South Africa: Behind the ANC breakaway


The decision of a number of former leaders to break away from the African National Congress and to set up a new party is the latest manifestation of the bitter conflict and infighting that has developed in South Africa's ruling party. 

The new party is to be called the Congress of the People (Cope), reflecting its claim to uphold the legacy of the congress that established the ANC's Freedom Charter in 1955. 

The organisation is led by former Defence Minister Mosiuoa Lekota and the former premier of Gauteng Province, Mbhazima Shilowa. Both have long histories of involvement in the struggle against Apartheid. Another leading member is Willie Madisha, former president of the Congress of South African Trade Unions (COSATU), and last week Smuts Ngonyama, former head of communications of the ANC, joined it.

The new party is made up of some of the supporters of the faction in the ANC around former President Thabo Mbeki. The opposing faction is made up of those who back ANC president Jacob Zuma, including the South African Communist Party (SACP) and the main trade union federation COSATU.

Mbeki himself and other ANC leaders opposed to Zuma have so far remained in the ANC. Millionaire businessmen Cyril Ramaphosa and Tokyo Sexwale, representative of the small number of blacks that enriched themselves under ANC rule, have also remained in the party.

The new party leaders are basing themselves on sections of the black population aspiring to wealth and power, who feel they have been thwarted by the current ANC apparatus. According to The Economist, "The rebels' most promising constituency—and the likely source of most of its electoral and financial support—is the black middle and upper class that expanded under Mr Mbeki."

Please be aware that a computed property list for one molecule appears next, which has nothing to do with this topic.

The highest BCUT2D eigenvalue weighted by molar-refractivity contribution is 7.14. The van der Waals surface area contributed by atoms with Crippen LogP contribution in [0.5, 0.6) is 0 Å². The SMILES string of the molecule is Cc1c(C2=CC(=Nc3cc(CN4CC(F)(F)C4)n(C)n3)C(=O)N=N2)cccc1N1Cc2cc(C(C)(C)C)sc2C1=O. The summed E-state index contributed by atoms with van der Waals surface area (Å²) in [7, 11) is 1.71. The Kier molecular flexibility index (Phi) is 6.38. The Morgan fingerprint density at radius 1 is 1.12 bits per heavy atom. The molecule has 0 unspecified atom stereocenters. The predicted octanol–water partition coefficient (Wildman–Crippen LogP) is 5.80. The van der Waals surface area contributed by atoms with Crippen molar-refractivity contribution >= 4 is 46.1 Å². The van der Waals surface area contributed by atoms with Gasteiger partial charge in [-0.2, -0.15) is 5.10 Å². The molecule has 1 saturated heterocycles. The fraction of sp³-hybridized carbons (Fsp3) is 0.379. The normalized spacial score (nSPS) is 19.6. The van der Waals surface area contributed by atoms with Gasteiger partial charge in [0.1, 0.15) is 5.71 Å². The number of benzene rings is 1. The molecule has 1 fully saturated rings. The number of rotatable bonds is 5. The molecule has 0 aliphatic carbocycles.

At the same time the new party has to win mass electoral support. Hence their calls for more democracy and accountability and the echoing of Barack Obama's slogan, "Change." Its leaders claim that Zuma is morally unfit for leadership, pointing to corruption charges that are technically still outstanding. They claim to want the ANC to "return to its roots."

Behind this democratic rhetoric, there is a clear appeal to business. Lekota has implied that the SACP now has too much influence over the ANC under Zuma's leadership. "The ANC is NOT the SACP," wrote Lekota, "And the SACP is NOT the ANC." In fact the SACP has worked with the ANC ever since it came to power and so has COSATU.

Commentators have also pointed to an undercurrent of tribalist divisions with ANC supporters of Mbeki from the majority Xhosa group, complaining that too much power has gone to Zuma, a Zulu, whose supporters have taken to wearing tee-shirts proclaiming "100 percent Zulu boy".

Cope has had a less than auspicious start after two previous names put forward for the new party--South African National Congress and South African Democratic Congress--had to be dropped. The first was legally challenged by the ANC as too close to its name, the second was already the name of a South African political party

Internationally and in South Africa there are hopes within ruling circles that the new party can put pressure on the ANC, forcing it even further to the right as the conditions of the world market deteriorate. 

At present the ANC, although it has suffered a decline in membership, can still attract mass electoral support from the majority of poor blacks. The emergence of this new party may, however, act as a valuable political lever for international investors and big business interests in South Africa.